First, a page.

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It was Harrington Tribe, after and a slight misspelling of Lucy (nee Russell) Harington, or Harrington..
She was born in 1580, the daughter of Sir John Harington of Exton and died in 1627. On December 12, 1594, at the age of nearly 14, she married Edward Russell, 3rd Earl of Bedford, then 22.
A local sister organization known as the Bermuda Natural History Society, established in 1901, provided a year-round aquarium for the scientists.
It began at Agar's Island (see Bermuda Islands) and moved from Agar's Island to its present location in 1926 when the two groups split. The largest and most complete collection of Bermuda shells to be found anywhere in the world was donated in October 2001 to the Natural History Museum at the Bermuda Aquarium, Museum and Zoo.
Both the tavern and jungle take the name of Dublin-born (then part of Great Britain so he was officially British, not Irish) Thomas Moore, an Irish poetbon vivant, so hugely respected and venerated in the Republic of Ireland that there are gardens and numerous songs (as merely one example, the Last Rose of Summer) named after him.
His romantic local verse early in his adult life during his brief stay (January to April 1804, during which time he was swindled, made to pay for another's wrongdoing, went back to the UK and later bitterly regretted ever having set foot in Bermuda) as an Admiralty (Royal Navy) court official registrar has perpetuated his name in local legend, if not fact.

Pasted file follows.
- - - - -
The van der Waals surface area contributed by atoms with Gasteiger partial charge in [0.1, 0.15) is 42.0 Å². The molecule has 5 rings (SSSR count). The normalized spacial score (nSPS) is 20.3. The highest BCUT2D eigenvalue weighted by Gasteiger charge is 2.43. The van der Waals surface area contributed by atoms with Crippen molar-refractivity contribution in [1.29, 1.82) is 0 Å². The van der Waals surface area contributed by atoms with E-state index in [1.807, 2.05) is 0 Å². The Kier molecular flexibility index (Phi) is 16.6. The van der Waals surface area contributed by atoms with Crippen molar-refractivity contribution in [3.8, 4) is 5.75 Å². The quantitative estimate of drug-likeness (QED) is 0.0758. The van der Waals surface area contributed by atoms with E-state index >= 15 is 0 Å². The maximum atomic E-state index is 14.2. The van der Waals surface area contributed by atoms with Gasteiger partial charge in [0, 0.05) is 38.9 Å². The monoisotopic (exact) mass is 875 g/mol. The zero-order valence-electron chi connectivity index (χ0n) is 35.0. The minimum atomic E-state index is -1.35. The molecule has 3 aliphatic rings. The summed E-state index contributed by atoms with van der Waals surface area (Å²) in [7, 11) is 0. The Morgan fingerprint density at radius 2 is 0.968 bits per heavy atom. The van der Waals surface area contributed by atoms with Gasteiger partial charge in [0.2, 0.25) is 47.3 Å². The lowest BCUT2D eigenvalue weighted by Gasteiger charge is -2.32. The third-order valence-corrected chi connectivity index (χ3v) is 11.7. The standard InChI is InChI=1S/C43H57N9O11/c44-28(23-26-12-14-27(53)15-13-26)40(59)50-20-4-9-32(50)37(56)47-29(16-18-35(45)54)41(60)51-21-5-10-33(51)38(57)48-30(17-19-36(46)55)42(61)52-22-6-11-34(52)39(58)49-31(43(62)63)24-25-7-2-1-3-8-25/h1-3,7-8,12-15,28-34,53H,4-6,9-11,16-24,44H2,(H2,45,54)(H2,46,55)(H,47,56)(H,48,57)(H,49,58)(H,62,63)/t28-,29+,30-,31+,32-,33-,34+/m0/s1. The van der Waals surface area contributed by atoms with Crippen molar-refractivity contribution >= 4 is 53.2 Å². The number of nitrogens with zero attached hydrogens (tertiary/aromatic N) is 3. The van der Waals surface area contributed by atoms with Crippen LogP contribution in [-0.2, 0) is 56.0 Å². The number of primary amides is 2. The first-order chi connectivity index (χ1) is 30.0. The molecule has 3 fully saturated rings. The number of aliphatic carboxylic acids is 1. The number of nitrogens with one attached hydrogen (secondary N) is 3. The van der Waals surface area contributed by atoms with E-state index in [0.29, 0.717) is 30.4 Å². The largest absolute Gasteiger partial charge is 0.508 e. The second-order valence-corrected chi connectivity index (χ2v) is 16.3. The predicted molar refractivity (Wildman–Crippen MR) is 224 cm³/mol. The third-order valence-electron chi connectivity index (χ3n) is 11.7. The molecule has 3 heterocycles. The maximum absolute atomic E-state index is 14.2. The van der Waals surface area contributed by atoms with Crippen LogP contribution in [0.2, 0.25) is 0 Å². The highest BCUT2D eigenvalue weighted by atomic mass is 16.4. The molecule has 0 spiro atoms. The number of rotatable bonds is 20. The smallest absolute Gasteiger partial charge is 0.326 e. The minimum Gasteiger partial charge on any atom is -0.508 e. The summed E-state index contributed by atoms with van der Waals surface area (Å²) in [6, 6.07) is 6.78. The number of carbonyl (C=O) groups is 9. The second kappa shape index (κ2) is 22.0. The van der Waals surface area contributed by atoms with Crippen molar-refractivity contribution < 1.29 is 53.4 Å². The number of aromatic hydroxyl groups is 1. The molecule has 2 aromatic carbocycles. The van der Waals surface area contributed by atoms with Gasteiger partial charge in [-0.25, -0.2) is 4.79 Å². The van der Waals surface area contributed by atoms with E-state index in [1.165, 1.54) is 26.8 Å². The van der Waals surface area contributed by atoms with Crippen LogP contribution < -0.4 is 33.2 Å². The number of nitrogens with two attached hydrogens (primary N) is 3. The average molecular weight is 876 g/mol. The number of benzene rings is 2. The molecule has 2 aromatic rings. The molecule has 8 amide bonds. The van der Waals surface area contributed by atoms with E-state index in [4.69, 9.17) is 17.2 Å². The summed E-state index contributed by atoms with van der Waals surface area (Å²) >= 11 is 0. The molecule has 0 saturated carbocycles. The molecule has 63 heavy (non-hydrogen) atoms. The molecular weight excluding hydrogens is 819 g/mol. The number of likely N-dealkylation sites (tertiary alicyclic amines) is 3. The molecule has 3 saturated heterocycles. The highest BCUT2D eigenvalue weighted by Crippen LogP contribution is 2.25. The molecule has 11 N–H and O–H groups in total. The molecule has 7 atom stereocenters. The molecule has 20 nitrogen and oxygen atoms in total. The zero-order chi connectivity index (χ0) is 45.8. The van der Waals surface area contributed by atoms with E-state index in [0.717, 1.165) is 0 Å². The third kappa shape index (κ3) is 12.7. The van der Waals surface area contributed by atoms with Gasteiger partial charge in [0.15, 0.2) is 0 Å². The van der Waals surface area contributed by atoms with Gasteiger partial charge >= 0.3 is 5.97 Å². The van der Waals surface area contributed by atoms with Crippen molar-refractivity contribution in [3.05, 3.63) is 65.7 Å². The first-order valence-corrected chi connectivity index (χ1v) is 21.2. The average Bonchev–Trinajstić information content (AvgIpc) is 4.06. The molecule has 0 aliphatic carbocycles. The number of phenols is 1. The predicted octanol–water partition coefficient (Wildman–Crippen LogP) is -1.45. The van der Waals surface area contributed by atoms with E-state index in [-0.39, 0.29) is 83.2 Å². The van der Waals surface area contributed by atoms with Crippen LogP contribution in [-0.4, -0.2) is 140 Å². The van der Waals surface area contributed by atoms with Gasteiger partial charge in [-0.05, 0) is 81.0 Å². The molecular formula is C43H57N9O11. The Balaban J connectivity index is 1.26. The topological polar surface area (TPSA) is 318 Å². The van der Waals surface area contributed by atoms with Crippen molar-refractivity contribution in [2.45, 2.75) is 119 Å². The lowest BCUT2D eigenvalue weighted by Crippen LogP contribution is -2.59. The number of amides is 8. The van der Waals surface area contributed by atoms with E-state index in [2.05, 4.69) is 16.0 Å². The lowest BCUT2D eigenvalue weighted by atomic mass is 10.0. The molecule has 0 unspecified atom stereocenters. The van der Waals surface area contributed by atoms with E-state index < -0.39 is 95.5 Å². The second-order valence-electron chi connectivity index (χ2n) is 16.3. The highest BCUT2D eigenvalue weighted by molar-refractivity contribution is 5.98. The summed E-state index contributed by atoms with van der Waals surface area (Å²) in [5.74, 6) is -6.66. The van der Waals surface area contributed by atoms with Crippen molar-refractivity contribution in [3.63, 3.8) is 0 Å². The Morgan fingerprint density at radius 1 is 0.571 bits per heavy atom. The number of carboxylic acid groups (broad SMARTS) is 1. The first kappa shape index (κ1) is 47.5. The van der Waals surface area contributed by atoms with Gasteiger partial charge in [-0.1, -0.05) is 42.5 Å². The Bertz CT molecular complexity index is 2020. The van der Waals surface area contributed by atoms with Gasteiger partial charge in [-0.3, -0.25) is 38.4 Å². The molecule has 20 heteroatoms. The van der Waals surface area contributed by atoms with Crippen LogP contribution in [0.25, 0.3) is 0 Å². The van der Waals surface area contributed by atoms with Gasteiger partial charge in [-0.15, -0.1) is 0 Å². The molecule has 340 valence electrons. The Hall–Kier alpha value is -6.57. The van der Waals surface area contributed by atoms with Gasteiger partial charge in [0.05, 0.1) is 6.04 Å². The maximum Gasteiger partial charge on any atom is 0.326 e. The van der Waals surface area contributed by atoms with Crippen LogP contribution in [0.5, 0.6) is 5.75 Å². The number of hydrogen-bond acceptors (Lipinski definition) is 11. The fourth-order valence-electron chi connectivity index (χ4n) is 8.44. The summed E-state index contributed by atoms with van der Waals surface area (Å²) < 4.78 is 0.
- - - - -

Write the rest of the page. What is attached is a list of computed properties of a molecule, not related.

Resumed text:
It encompasses coast and forested land from Tom Moores Jungle (accessed from Walsingham Lane, off Harrington Sound Rd.) is a natural mix of Bermuda cherry (hugely different from cherries of the UK, Europe, etc) tree forests, crystalline caves, and mangroves surrounding Tom Moores Tavern, a four-star restaurant housed in a 1652 waterfront inn.
In 1623, adventurer Captain John Smith, famous in American, Bermudian and British history, encountered many spooky caves in this Parish.
It is unrelated to the City of Hamilton eight miles away.
Loyal Hamilton was once proposed as a husband for the King's daughter.
In 1620, he became a member of the Council for the Plantations of New England and later was rewarded as a Knight of the Garter.